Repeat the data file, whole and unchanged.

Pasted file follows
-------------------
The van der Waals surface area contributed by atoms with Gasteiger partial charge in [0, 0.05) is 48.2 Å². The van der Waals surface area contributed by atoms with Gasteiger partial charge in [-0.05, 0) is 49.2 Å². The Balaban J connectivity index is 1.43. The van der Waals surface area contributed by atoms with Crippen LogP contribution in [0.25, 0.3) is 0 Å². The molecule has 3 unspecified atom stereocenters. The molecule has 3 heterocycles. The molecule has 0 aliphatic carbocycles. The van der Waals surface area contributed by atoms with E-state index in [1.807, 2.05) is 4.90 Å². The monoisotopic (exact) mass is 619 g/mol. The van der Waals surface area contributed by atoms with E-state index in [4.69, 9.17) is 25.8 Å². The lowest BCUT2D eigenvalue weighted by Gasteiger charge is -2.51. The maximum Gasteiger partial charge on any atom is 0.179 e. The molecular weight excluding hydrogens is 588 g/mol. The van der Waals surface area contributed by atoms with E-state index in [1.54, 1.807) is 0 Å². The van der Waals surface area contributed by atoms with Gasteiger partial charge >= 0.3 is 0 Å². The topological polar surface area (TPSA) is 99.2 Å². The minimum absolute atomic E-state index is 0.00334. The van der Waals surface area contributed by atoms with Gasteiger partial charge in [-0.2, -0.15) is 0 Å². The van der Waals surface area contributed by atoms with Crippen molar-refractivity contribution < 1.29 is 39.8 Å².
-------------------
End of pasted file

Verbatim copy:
The van der Waals surface area contributed by atoms with Gasteiger partial charge in [0, 0.05) is 48.2 Å². The van der Waals surface area contributed by atoms with Gasteiger partial charge in [-0.05, 0) is 49.2 Å². The Balaban J connectivity index is 1.43. The van der Waals surface area contributed by atoms with Crippen LogP contribution in [0.25, 0.3) is 0 Å². The molecule has 3 unspecified atom stereocenters. The molecule has 3 heterocycles. The molecule has 0 aliphatic carbocycles. The van der Waals surface area contributed by atoms with E-state index in [1.807, 2.05) is 4.90 Å². The monoisotopic (exact) mass is 619 g/mol. The van der Waals surface area contributed by atoms with E-state index in [4.69, 9.17) is 25.8 Å². The lowest BCUT2D eigenvalue weighted by Gasteiger charge is -2.51. The maximum Gasteiger partial charge on any atom is 0.179 e. The molecular weight excluding hydrogens is 588 g/mol. The van der Waals surface area contributed by atoms with E-state index in [1.54, 1.807) is 0 Å². The van der Waals surface area contributed by atoms with Gasteiger partial charge >= 0.3 is 0 Å². The topological polar surface area (TPSA) is 99.2 Å². The minimum absolute atomic E-state index is 0.00334. The van der Waals surface area contributed by atoms with Gasteiger partial charge in [-0.2, -0.15) is 0 Å². The van der Waals surface area contributed by atoms with Crippen molar-refractivity contribution < 1.29 is 39.8 Å².